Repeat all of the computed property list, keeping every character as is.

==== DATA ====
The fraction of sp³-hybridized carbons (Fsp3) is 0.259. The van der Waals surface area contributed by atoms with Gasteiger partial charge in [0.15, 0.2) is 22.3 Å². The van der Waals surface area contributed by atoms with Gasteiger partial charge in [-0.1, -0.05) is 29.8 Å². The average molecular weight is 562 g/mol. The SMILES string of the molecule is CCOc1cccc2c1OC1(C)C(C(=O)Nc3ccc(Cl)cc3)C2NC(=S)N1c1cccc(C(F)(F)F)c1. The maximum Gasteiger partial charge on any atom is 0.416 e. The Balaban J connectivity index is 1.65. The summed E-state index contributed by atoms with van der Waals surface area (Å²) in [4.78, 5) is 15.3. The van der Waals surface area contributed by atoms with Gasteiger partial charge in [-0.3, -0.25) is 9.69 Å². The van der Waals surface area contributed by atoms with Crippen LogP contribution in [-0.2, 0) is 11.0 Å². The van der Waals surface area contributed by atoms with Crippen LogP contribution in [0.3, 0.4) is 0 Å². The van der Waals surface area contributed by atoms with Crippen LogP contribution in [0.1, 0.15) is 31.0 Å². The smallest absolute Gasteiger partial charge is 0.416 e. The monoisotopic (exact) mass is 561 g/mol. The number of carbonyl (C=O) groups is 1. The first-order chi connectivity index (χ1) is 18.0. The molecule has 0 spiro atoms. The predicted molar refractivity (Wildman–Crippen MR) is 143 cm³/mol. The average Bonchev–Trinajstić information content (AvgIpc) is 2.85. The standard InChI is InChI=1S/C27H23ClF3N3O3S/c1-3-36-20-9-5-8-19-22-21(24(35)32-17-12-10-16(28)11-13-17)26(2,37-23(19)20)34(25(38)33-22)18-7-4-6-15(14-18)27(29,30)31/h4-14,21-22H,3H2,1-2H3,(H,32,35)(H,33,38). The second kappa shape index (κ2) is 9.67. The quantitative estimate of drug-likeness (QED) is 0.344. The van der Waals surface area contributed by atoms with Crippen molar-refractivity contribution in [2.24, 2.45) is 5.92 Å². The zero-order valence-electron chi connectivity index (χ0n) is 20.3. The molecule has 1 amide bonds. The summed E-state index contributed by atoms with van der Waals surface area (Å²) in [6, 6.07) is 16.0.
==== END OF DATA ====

The fraction of sp³-hybridized carbons (Fsp3) is 0.259. The van der Waals surface area contributed by atoms with Gasteiger partial charge in [0.15, 0.2) is 22.3 Å². The van der Waals surface area contributed by atoms with Gasteiger partial charge in [-0.1, -0.05) is 29.8 Å². The average molecular weight is 562 g/mol. The SMILES string of the molecule is CCOc1cccc2c1OC1(C)C(C(=O)Nc3ccc(Cl)cc3)C2NC(=S)N1c1cccc(C(F)(F)F)c1. The maximum Gasteiger partial charge on any atom is 0.416 e. The Balaban J connectivity index is 1.65. The summed E-state index contributed by atoms with van der Waals surface area (Å²) in [4.78, 5) is 15.3. The van der Waals surface area contributed by atoms with Gasteiger partial charge in [-0.3, -0.25) is 9.69 Å². The van der Waals surface area contributed by atoms with Crippen LogP contribution in [-0.2, 0) is 11.0 Å². The van der Waals surface area contributed by atoms with Crippen LogP contribution in [0.3, 0.4) is 0 Å². The van der Waals surface area contributed by atoms with Crippen LogP contribution in [0.1, 0.15) is 31.0 Å². The smallest absolute Gasteiger partial charge is 0.416 e. The monoisotopic (exact) mass is 561 g/mol. The number of carbonyl (C=O) groups is 1. The first-order chi connectivity index (χ1) is 18.0. The molecule has 0 spiro atoms. The predicted molar refractivity (Wildman–Crippen MR) is 143 cm³/mol. The average Bonchev–Trinajstić information content (AvgIpc) is 2.85. The standard InChI is InChI=1S/C27H23ClF3N3O3S/c1-3-36-20-9-5-8-19-22-21(24(35)32-17-12-10-16(28)11-13-17)26(2,37-23(19)20)34(25(38)33-22)18-7-4-6-15(14-18)27(29,30)31/h4-14,21-22H,3H2,1-2H3,(H,32,35)(H,33,38). The second kappa shape index (κ2) is 9.67. The quantitative estimate of drug-likeness (QED) is 0.344. The van der Waals surface area contributed by atoms with Crippen molar-refractivity contribution in [2.24, 2.45) is 5.92 Å². The zero-order valence-electron chi connectivity index (χ0n) is 20.3. The molecule has 1 amide bonds. The summed E-state index contributed by atoms with van der Waals surface area (Å²) in [6, 6.07) is 16.0.